Even though PlayStation Now was a great deal, Sony’s cloud gaming service needed a revamp to compete with Microsoft’s Xbox Game Pass.
Now, they’re doing just that. Sony announced they’re rolling existing services PlayStation Now and PlayStation Plus in a single service called PlayStation Plus, confirming months of rumors about the move.
This new service will have three pricing tiers that start at $10 per month.
The first one is PlayStation Plus Essential, which will work exactly the same as the Plus service now available – two free games per month, online multiplayer, special discounts and so on.
All existing PlayStation Plus users will be moved automatically to this pricing tier, which remains the same as what Sony offers now: $10 monthly fee, $25 quarterly fee and $60 yearly fee.
The second PlayStation Plus tiere is called PlayStation Plus Extra and gives you access to a catalog of up to 400 PS4 and PS5 games you can download and play as long as your subscription is active.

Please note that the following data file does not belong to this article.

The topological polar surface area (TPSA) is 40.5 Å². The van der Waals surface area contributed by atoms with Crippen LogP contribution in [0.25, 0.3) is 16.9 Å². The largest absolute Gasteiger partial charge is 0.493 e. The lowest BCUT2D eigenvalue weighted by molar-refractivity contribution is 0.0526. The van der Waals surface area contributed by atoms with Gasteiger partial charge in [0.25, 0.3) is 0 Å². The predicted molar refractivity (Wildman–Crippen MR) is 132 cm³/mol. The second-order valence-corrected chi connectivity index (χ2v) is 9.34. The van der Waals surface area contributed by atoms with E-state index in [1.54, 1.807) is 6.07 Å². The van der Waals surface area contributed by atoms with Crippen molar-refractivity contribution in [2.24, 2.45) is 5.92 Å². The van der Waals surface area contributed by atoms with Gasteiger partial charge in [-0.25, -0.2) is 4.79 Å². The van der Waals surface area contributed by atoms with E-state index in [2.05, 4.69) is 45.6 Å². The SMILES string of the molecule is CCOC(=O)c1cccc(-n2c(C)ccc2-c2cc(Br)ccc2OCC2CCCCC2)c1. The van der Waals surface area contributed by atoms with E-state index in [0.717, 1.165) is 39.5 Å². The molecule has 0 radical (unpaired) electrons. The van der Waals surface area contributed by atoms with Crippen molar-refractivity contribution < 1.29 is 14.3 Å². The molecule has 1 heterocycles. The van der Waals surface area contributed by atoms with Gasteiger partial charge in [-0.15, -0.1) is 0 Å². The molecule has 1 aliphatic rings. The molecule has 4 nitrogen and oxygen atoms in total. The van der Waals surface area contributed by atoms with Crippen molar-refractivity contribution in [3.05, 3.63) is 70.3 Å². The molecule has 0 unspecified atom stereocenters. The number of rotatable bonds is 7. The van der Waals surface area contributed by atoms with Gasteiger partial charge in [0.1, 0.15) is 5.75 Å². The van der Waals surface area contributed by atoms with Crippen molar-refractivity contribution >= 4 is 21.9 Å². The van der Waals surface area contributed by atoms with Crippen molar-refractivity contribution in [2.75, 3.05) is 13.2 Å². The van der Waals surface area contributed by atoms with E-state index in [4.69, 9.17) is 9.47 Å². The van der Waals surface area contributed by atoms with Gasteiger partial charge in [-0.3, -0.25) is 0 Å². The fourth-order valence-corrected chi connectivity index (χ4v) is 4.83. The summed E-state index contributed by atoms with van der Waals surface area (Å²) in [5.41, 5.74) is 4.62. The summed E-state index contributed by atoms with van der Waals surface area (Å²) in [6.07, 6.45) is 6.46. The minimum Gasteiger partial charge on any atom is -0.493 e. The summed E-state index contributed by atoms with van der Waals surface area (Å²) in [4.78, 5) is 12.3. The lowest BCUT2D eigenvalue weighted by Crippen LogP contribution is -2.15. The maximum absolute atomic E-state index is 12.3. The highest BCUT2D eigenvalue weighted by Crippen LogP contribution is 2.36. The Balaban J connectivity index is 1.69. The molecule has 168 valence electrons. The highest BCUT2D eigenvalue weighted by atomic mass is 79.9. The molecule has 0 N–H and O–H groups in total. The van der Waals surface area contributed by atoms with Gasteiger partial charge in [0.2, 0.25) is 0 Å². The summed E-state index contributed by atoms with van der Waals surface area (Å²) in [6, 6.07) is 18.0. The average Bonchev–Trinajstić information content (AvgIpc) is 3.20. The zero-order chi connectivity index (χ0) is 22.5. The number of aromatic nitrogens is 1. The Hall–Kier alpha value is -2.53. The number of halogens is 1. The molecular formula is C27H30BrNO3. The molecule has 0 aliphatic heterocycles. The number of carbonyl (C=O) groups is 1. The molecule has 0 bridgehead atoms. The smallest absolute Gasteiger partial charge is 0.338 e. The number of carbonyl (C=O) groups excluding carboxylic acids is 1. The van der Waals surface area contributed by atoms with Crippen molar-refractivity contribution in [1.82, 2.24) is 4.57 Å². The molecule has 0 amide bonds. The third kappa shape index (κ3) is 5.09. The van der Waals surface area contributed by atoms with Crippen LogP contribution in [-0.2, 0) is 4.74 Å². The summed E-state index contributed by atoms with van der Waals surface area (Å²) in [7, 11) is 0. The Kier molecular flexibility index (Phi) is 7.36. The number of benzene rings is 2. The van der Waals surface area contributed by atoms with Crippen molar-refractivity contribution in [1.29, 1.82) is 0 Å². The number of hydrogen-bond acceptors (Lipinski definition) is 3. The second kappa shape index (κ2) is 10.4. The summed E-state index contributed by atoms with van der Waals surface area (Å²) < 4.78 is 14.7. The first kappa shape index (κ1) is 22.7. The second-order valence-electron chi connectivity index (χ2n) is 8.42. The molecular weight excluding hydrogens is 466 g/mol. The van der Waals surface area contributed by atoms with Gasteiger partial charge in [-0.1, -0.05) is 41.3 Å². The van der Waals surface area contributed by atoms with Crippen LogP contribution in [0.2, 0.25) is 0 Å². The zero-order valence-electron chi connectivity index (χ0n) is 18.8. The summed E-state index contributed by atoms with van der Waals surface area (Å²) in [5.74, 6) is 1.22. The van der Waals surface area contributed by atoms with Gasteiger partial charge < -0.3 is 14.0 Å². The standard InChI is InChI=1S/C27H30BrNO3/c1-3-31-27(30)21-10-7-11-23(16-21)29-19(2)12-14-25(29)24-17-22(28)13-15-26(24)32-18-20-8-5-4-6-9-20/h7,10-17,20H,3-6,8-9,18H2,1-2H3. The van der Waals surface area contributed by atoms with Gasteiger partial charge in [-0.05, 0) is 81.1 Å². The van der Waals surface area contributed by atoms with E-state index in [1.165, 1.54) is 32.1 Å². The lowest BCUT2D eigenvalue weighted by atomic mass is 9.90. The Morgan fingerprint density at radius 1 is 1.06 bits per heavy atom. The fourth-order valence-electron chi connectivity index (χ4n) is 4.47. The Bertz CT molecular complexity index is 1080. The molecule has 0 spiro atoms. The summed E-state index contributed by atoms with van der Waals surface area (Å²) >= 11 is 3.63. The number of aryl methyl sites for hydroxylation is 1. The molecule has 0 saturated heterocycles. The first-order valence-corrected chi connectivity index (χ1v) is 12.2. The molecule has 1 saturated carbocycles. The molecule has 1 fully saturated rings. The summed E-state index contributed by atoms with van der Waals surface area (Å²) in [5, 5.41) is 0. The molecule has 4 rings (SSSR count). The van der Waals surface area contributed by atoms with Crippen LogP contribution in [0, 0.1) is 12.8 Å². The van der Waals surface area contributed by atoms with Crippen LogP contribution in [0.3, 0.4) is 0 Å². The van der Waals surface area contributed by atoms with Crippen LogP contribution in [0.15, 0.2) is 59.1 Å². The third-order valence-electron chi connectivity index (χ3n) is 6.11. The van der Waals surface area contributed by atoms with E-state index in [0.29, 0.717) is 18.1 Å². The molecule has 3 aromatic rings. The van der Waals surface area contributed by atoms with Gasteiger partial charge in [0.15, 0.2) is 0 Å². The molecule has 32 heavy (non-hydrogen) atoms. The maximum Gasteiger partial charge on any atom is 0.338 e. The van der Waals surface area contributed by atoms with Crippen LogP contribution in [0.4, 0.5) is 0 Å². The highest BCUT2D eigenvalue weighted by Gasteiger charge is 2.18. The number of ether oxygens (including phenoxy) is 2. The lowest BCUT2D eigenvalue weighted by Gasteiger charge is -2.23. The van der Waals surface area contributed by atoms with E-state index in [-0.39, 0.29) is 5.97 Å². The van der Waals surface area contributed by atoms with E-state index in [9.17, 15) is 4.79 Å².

The PlayStation Plus Extra will cost $15 monthly, $40 quarterly, and $100 yearly. It will offer access to games from both PlayStation Studios and third-party developers.
Lastly, for those who just can’t get enough of PlayStation games, there’s PlayStation Plus Premium at $18 monthly, $50 quarterly, and $120 yearly.
The extra money spent will unlock a huge catalogue of PlayStation games, even from older platforms.
It brings an additional 340 games over the PlayStation Plus Extra, plus cloud streaming for the PS1, PS2, PSP, and PS4, so you can stream classic games on a PS4, PS5 or PC.
Anyone who has a PlayStation Now subscription will be migrated to PlayStation Plus Premium without any other fee, as PlayStation Now will close. For those regions where Sony doesn’t offer cloud streaming, the company will offer a PlayStation Plus Deluxe plan, which will be cheaper to account for the missing cloud functionality but include the games from the Premium tier.
The big PlayStation restructuring will happen this summer, first in Asia in June, then in North America, Europe and the rest of the regions where Sony sells games.
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